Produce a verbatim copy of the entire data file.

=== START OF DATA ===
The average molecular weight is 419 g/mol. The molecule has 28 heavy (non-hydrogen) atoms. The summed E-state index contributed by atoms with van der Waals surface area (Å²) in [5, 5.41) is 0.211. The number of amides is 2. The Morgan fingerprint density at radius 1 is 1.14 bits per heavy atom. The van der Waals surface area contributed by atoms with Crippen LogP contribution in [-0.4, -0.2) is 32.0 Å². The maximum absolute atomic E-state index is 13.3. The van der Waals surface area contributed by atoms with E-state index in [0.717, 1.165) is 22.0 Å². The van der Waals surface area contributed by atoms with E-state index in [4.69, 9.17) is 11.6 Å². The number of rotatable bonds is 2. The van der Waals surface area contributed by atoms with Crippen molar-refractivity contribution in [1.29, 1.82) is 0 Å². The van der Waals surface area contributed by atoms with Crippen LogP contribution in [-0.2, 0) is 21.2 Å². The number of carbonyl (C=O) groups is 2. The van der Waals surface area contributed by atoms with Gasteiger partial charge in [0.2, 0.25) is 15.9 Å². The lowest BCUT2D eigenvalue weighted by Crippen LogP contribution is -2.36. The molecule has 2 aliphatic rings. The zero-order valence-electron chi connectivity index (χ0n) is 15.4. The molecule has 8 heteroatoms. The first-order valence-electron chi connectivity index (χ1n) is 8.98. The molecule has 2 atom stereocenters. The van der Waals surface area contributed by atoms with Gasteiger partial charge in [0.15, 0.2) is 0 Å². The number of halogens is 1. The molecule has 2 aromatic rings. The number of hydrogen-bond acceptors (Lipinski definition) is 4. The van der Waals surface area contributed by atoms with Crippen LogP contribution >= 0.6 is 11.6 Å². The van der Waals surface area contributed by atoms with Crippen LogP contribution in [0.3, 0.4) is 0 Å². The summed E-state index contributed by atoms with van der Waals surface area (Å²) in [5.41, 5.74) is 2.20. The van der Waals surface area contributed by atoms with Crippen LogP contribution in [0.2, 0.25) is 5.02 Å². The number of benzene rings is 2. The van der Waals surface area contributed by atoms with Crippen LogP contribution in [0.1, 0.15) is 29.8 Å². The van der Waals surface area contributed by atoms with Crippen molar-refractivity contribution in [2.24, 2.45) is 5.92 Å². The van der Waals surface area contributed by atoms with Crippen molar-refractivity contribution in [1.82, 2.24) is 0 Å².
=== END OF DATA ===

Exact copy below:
The average molecular weight is 419 g/mol. The molecule has 28 heavy (non-hydrogen) atoms. The summed E-state index contributed by atoms with van der Waals surface area (Å²) in [5, 5.41) is 0.211. The number of amides is 2. The Morgan fingerprint density at radius 1 is 1.14 bits per heavy atom. The van der Waals surface area contributed by atoms with Crippen LogP contribution in [-0.4, -0.2) is 32.0 Å². The maximum absolute atomic E-state index is 13.3. The van der Waals surface area contributed by atoms with E-state index in [0.717, 1.165) is 22.0 Å². The van der Waals surface area contributed by atoms with E-state index in [4.69, 9.17) is 11.6 Å². The number of rotatable bonds is 2. The van der Waals surface area contributed by atoms with Crippen molar-refractivity contribution in [1.29, 1.82) is 0 Å². The van der Waals surface area contributed by atoms with Crippen LogP contribution in [-0.2, 0) is 21.2 Å². The number of carbonyl (C=O) groups is 2. The van der Waals surface area contributed by atoms with Gasteiger partial charge in [0.2, 0.25) is 15.9 Å². The lowest BCUT2D eigenvalue weighted by Crippen LogP contribution is -2.36. The molecule has 2 aliphatic rings. The zero-order valence-electron chi connectivity index (χ0n) is 15.4. The molecule has 8 heteroatoms. The first-order valence-electron chi connectivity index (χ1n) is 8.98. The molecule has 2 atom stereocenters. The van der Waals surface area contributed by atoms with Gasteiger partial charge in [0.15, 0.2) is 0 Å². The number of halogens is 1. The molecule has 2 aromatic rings. The number of hydrogen-bond acceptors (Lipinski definition) is 4. The van der Waals surface area contributed by atoms with Crippen LogP contribution >= 0.6 is 11.6 Å². The van der Waals surface area contributed by atoms with Crippen LogP contribution in [0.3, 0.4) is 0 Å². The summed E-state index contributed by atoms with van der Waals surface area (Å²) in [5.41, 5.74) is 2.20. The van der Waals surface area contributed by atoms with Crippen LogP contribution in [0.2, 0.25) is 5.02 Å². The number of benzene rings is 2. The van der Waals surface area contributed by atoms with Crippen LogP contribution in [0.1, 0.15) is 29.8 Å². The van der Waals surface area contributed by atoms with Crippen molar-refractivity contribution in [2.24, 2.45) is 5.92 Å². The van der Waals surface area contributed by atoms with Crippen molar-refractivity contribution in [1.82, 2.24) is 0 Å².